Do you want to send flowers, but don’t have the time to research what the best kind of flower is for the occasion? Or maybe you’re not sure what the etiquette is for giving flowers. In Japan, you should never give a sick person a plotted plant. If this is all new to you – or if you just want a refresher – read on.
1. Consider the Occasion
First and foremost, consider the occasion. Different flowers have different meanings, and you wouldn’t want to send along the wrong idea. And no, you don’t need to be a flower expert to decipher what they mean! A lot of it is common sense – for example, you wouldn’t want to give a black rose to a loved one, or a bright, happy boutique to a grieving family.
2. Send Flowers in a Timely Manner
Don’t wait two months after the event to send flowers. Whether it’s Mother’s Day or a college graduation, be sure to send flowers within a week or so of the occasion. When sending flowers, you should also send a short note so that the recipient knows who the flowers are from. A note also makes it more personal.
3. Consider the Culture
Consider culture, especially in the event of a funeral or a wedding. Some cultures and faiths may have different traditions for these occasions, and flowers may hold a different meaning. For example, in the Jewish faith, burials must happen within 24 hours of death, so people usually don’t send flowers to the funeral home. You can, however, send flowers and fruit baskets to the family’s home. In most cultures, white flowers are acceptable for funerals, but red flowers are not. Keep that in mind when deciding which flowers to send.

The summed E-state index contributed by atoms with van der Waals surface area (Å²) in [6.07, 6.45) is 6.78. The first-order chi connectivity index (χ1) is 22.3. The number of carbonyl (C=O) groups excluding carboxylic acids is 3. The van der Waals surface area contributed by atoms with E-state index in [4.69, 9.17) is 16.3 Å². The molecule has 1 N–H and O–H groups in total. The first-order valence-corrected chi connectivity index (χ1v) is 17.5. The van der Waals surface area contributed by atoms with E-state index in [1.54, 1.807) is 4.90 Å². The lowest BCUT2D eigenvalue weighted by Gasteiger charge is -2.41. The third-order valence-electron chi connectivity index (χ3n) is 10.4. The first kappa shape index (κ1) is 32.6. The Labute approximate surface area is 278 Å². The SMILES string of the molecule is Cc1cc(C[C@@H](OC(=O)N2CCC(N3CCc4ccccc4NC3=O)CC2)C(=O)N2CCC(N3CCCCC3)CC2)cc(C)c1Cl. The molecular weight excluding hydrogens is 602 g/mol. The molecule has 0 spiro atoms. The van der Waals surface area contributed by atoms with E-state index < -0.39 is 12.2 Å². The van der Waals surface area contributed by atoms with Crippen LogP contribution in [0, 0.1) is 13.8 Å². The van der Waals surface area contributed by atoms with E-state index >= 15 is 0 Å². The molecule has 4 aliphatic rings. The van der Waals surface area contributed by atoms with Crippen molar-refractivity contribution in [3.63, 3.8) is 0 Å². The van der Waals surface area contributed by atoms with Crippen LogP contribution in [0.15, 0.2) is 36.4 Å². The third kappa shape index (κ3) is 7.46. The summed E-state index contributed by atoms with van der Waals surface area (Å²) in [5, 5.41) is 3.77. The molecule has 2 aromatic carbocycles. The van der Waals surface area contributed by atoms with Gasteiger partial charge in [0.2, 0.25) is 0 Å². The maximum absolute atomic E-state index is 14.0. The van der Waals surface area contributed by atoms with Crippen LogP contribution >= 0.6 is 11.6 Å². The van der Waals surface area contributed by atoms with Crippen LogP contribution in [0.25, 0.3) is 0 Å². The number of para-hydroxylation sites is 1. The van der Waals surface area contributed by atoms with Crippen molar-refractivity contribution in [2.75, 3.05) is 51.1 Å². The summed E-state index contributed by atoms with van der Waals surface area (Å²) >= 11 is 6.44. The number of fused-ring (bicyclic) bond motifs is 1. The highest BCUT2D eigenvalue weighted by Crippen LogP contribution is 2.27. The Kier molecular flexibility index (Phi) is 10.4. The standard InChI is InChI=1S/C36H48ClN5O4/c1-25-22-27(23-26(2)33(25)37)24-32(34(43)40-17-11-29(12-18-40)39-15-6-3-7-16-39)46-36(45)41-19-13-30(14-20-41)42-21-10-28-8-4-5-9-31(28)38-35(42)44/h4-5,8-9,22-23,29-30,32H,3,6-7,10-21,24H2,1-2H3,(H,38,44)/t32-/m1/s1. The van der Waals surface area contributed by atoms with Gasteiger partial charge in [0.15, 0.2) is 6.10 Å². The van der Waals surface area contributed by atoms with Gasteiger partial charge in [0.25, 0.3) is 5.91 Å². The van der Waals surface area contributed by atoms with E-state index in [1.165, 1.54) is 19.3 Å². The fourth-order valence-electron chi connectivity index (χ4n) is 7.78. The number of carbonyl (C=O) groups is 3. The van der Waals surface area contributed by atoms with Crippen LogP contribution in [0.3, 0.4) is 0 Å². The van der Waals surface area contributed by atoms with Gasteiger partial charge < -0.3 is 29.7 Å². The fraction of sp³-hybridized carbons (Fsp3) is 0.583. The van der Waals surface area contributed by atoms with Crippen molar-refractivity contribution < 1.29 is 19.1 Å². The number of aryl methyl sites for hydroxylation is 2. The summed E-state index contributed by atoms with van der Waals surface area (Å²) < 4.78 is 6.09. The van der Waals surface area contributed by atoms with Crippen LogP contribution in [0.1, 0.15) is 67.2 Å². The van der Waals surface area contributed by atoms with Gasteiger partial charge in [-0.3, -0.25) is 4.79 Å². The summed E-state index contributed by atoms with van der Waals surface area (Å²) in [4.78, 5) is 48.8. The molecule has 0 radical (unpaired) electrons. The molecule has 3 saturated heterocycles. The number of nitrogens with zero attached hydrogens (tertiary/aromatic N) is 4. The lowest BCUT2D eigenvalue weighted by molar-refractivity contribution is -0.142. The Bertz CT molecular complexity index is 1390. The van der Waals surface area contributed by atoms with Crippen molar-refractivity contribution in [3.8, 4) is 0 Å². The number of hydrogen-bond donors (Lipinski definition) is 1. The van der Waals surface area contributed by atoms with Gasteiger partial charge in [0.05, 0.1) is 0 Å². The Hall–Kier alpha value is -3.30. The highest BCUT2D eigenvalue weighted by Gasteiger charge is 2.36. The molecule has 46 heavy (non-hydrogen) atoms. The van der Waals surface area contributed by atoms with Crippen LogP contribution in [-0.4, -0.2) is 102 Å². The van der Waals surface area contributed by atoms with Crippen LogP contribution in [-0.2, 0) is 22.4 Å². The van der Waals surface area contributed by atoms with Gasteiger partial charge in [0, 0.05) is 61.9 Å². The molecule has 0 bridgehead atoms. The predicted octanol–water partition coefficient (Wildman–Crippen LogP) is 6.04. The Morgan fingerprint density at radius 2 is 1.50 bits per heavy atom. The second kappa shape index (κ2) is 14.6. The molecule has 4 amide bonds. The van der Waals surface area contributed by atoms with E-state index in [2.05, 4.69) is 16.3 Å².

4. Etiquette for Sympathy and Get Well Flowers
When giving sympathy or funeral flowers, it’s generally best to send them to the funeral home directly as opposed to sending them to the family’s home. If the family wants donations in lieu of flowers, you will want to respect their wishes and not send them.
However, depending on how well you know them, it may be okay to send a small bouquet a few weeks after the funeral to let them know that you’re still thinking about them. For a funeral, choose flowers with more subdued colors – lilies are a popular choice. If you want to send get well flowers to someone who is in the hospital, check the hospital rules first.
Some hospitals do not allow flowers because of allergies. In this case, you might want to send flowers once they’ve gotten home from the hospital. Or, if they are only having a short stay at the hospital, you could send flowers to their home as well. If they are staying somewhere that does allow flowers, choose flowers that are not overly fragrant, such as tulips and Gerbera daisies. Bright, cheerful flowers are great for get well arrangements.
5. Etiquette for Romantic Flowers
Red roses are the obvious choice here, but you don’t have to be traditional if you don’t want to. If you know that your special someone has a particular type of flower that they love, get them that, even if it isn’t traditional. Tulips and carnations are excellent choices if you’re not sure.
If it’s a first or second date, you’ll want to be careful about the flower you choose. You won’t want to come off too strong or send the wrong message. Sunflowers or tulips are sweet but keep the mood light. No matter where you are in the relationship, think carefully before sending flowers to their workplace.
Some people love this public display of affection, but others may not. Either way, make sure that your significant other is comfortable with the idea before doing it. Now you’ll be able to go into your next flower-buying experience with some knowledge.
For quick reference, take a look at this list of flowers that are safe to send for each occasion.
Sympathy – Lilies, muted colors
Get Well – Tulips, gerbera daisies
Romance – Roses, tulips, carnations
Friendship – Yellow roses, alstroemeria
Congratulations – Yellow or orange roses, bright colors
Wedding – Roses, tulips, peonies